There’s been a mixed bag of reactions to the Basic Education’s confirmation that grade 7 and 12 learners will be returning to school come June 1.

Equal Education has raised concern over the state of readiness of rural and township schools for the phased reopening of schools.

Basic Education Minister Angie Motshekga says school senior management teams have received materials like sanitisers and masks ahead of the phased reopening. Materials are also being stored at warehouses.

The Minister says the Department will be gazetting a revised school calendar before the end of May.

NGOs and teacher unions have called for the Department to ensure that learners are not at risk when they return to school.

“We have concerns or are cautious around the just-in-time delivery proposition that’s been put on the table by the Department of Basic Education. We’re worried that the Department of Basic Education or provincial departments especially the rural provinces may not be ready, in fact, to meet the standard operating procedures or protocols that have been put on the table by the Department of Basic Education,” says Equal Education’s Noncedo Madubedube.

Senior Researcher at the Stellenbosch University Dr Nic Spaull has welcomed the Minister’s address.

“What the Minister showed tonight was leadership in this difficult time. She said she’s listened to experts; listened to evidence. I found it to be humble, honest, reasonable and scientific. I think what she was saying was that we can’t hold up the whole country for a small number of schools that are not ready.”

Dr Spaull says research has shown that children rarely die from COVID-19.

“Children will catch this disease at school; some teachers will catch this disease and it’s not a matter of if they will but when. Not all but they are going to get infected and if we accept that now and we put precautions in place and that it’s a very small percentage of children that will get it.”

Motheo Brodie from Section 27 acknowledges that the Minister was faced with difficult choices.

He says they will consult further with the department.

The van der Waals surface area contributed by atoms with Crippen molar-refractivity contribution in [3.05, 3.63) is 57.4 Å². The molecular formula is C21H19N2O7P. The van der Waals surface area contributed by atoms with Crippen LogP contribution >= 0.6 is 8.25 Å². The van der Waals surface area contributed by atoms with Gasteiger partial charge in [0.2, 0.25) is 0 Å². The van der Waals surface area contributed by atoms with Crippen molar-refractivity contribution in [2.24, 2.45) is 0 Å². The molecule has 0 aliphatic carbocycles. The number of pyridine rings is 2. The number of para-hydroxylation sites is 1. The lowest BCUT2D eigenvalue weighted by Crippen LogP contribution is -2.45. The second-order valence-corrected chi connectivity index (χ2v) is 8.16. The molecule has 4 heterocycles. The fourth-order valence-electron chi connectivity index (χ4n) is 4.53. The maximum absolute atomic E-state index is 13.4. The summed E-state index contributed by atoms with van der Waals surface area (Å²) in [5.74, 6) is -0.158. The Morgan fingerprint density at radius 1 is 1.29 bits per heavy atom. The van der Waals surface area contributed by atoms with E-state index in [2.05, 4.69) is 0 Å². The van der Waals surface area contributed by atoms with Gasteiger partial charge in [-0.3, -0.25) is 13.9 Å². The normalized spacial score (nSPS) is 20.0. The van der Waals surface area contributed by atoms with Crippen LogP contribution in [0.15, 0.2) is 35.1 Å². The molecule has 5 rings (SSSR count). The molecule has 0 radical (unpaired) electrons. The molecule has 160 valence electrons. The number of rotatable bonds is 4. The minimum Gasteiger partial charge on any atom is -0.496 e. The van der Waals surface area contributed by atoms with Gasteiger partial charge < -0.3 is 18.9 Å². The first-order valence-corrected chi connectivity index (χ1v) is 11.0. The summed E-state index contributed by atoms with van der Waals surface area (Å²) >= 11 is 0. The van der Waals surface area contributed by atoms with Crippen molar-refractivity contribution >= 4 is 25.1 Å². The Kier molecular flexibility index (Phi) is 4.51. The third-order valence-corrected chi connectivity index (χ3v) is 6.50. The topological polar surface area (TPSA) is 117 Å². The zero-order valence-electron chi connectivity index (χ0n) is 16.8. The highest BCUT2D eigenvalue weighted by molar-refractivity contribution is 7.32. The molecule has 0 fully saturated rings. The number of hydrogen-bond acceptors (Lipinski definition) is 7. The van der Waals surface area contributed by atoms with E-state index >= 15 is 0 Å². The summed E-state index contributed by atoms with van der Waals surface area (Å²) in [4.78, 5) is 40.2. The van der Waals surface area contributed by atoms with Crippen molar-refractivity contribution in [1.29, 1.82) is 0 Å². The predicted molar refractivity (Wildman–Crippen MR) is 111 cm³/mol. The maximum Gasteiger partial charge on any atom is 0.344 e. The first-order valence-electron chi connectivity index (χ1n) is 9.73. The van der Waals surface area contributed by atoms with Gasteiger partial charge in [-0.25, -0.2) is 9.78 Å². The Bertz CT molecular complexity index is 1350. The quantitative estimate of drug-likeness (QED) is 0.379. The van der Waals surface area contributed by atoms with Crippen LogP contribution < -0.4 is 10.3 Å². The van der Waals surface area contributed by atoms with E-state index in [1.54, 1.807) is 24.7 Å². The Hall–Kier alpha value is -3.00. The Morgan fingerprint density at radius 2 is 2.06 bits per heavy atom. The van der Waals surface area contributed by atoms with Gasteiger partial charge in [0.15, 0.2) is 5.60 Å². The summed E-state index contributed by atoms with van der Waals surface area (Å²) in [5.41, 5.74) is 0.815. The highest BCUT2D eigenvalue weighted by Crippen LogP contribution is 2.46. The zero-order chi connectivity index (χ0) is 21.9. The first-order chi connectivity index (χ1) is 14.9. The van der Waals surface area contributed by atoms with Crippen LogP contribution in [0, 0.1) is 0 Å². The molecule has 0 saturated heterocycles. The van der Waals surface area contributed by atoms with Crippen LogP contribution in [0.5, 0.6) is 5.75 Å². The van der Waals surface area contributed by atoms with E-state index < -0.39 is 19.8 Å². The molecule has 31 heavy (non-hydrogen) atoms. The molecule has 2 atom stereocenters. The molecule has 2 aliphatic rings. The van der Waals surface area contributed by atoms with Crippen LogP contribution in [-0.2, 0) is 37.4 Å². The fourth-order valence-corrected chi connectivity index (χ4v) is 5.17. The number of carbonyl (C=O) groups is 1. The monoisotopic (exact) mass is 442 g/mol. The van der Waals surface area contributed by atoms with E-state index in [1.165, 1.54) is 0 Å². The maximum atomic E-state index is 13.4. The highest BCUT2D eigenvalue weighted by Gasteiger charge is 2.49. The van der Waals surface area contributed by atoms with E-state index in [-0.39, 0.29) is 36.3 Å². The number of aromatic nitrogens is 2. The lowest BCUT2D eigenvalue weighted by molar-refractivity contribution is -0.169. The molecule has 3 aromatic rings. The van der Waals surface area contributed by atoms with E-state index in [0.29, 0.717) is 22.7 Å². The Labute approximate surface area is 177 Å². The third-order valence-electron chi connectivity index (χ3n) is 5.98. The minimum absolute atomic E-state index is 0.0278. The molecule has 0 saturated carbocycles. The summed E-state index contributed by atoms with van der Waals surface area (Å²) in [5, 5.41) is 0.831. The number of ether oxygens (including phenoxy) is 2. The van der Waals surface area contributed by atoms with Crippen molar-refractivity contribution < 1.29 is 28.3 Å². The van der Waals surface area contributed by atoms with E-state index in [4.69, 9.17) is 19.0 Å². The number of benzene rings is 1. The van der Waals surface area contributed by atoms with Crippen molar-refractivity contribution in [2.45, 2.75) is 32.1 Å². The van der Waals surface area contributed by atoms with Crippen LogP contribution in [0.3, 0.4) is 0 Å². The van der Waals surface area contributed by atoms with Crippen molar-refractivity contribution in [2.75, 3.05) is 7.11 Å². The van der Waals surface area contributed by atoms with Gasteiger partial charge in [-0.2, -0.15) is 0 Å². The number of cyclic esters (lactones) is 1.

Brodie, however, says they are concerned that most schools they have liaised with, especially in Limpopo, are not ready to reopen.

“There’s a few other things that the Minister didn’t speak to and that is concerning,” Brodie says.

Parents worried

Some parents in the sprawling township of Majwemasweu in Brandfort, in the Free State, have vowed to reject any plan by the Department of Basic Education to reopen primary schools.

Brandfort has been battling with chronic water shortages and parents say they fear that their children may contract the coronavirus.

“In terms of our children, it’s not safe at all. I really don’t think it’s a good idea for our children to go back to school it’s not safe for us. The water was an issue from the beginning in Brandfort it has always been an issue so children going back to school it’s clear an aspect that we can’t overlook it poses a danger,” says one parent.

Free State Human Rights Commission manager, Thabang Kheswa, has appealed to the Basic Education Department to ensure that the school environment is conducive for learning.

“Water is very important in the fight against COVID-19. We can’t have a school that is operating without adequate access to water for learners. As the South African Human Rights Commission we will be embarking on monitoring processes ensuring that the department is responsible ensuring there is water in all schools,” Kheswa says.

Free State Cooperative Governance MEC, Thembeni Nxangisa, says they will support the Education Department’s programme of ensuring there is sufficient water supply in schools.

“The Department of COGTA in the Free State is working closely and under the instruction of the premier has been providing in edition to areas where there is water shortage – Jojo tanks and trucks supplying water in all communities that need water. We have agreed that we must increase that programme even especially schools.”

Nxangisa is confident that municipalities would be equal to the task of ensuring that service delivery is not compromised at schools.